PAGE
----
Like China's Ha Jin, Bosnia's Aleksandar Hemon learned English as an adult and quickly became its master as an acclaimed fiction writer. It's as though Hemon and Ha Jin are trying to make us less-lauded, native English speakers look bad.
Hemon moved to the United States in his late 20s, shortly before civil war broke out in Bosnia. He began writing in English in 1995, and in just over a decade has published his stories in the New Yorker, won a MacArthur Genius grant, and been a National Book Award finalist for his 2008 novel The Lazarus Project. From some of his descriptive passages, you'd assume Hemon grew up with the language: "A few days later, spring parachuted into Chicago: the air was abruptly warm and fragrant, the grass was suddenly green, as if it had been painted overnight."
In his new collection Love and Obstacles, Hemon presents eight stories, each narrated by an unnamed Bosnian writer turned American immigrant with unmistakable similarities to the author. Throughout the book, Hemon shows hardly any sentiment for either his homeland or his adopted nation. He's even harder on himself, offering fictionalized self-portraits as either a painfully earnest would-be artist in his youth or a crabby intellectual as an adult. Hemon's engrossing stories focus on the complexities of memory, creativity and national character. They combine the earthiness of Old World Europe with the sardonic wit that often informs writers who came of age under communism.
As much as Hemon's stories celebrate the craft of writing, he frequently mocks himself as a writer. In "Everything," he describes being a teenager and going on a character-building quest to buy his family a freezer in a small town, where his drunkenness and pretentious romanticism nearly causes a disaster. In "The Conductor" and the ironically titled "The Noble Truths of Suffering," the Hemon-character initially plays the fool in the presence of older, more successful writers before finding the wisdom in their examples.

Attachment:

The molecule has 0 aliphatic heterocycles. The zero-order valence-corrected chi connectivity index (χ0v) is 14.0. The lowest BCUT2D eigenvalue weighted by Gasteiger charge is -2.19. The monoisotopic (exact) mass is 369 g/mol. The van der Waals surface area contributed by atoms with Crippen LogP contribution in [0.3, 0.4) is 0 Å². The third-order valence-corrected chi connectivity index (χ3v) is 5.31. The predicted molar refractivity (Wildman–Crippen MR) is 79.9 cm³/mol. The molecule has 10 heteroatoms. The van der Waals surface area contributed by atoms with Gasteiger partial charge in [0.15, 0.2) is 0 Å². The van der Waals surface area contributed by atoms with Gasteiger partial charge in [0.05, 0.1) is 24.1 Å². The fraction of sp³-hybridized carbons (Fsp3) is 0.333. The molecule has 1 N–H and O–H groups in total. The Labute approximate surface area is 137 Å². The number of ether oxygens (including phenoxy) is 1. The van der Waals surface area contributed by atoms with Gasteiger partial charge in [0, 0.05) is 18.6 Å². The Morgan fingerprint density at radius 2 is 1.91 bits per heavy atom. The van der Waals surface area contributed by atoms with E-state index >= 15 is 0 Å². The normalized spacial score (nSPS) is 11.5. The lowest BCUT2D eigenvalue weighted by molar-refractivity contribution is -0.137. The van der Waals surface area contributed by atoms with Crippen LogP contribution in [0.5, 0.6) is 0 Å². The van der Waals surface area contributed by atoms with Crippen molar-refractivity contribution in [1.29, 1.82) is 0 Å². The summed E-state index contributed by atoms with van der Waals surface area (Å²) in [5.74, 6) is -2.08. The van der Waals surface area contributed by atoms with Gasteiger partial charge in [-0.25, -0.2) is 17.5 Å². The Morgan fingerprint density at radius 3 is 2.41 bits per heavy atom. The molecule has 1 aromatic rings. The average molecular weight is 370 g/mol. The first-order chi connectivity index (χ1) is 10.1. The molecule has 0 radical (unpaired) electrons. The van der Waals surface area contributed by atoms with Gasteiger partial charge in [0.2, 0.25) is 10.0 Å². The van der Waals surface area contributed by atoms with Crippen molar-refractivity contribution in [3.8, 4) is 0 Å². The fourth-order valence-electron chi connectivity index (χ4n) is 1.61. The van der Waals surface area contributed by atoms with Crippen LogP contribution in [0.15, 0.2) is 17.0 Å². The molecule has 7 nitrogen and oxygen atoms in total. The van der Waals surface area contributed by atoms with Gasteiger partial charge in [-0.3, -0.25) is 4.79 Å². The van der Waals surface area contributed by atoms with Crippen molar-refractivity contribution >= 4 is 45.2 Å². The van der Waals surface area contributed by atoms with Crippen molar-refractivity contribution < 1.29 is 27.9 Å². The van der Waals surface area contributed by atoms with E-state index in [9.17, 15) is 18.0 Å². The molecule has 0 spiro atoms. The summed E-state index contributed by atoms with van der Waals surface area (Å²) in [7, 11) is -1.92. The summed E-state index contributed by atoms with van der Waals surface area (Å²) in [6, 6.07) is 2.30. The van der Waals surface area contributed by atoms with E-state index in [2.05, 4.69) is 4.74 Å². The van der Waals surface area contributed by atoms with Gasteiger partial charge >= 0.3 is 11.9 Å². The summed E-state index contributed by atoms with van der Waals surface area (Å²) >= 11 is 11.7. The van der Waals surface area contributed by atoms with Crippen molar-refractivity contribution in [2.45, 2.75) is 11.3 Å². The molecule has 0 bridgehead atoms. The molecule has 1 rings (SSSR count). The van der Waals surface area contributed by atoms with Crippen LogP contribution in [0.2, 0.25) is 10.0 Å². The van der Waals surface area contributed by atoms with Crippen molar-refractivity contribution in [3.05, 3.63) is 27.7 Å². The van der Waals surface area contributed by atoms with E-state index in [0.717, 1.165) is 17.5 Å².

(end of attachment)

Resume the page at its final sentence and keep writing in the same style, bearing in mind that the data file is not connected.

While the collection is titled Love and Obstacles, it could just as easily be named Memory and Obstacles, as many stories frequently approach his recollections from intriguingly oblique angles. "The Bees, Part 1" begins in the narrator's childhood and discusses his father's contradictory creative impulses and insistence on "truth." The author stand-in discusses playing his father in the only completed scene in a would-be autobiographical film. Then as an adult, he reads his father's short manuscript on the family's beekeeping history, which includes the ravages of Bosnia in the 20th century. Though Hemon never overtly describes the father-son relationship, it vividly emerges as both tense and tender.
Past and present similarly merge in "American Commando," in which the Hemon stand-in becomes the subject of a short film by a fellow Bosnian. The filmmaker prompts him to recount a childhood episode in which he and his friends declared "war" on a neighboring construction site and he'd play-act as an American soldier, speaking phonetic English from war movies and pop songs: "Fetch a kalling star and pet it de packet, maike it for it meny dey." The narrator's flirtations with the filmmaker prove half-hearted compared to his youthful flirtation with being an American. Given Hemon's present-day attitudes toward the United States, that particular honeymoon ended long ago. The union of the Serbian writer and the English language, however, has proved an undeniably fruitful one.
Love and Obstacles by Aleksandar Hemon. Riverhead Books. $25.95. 210 pp.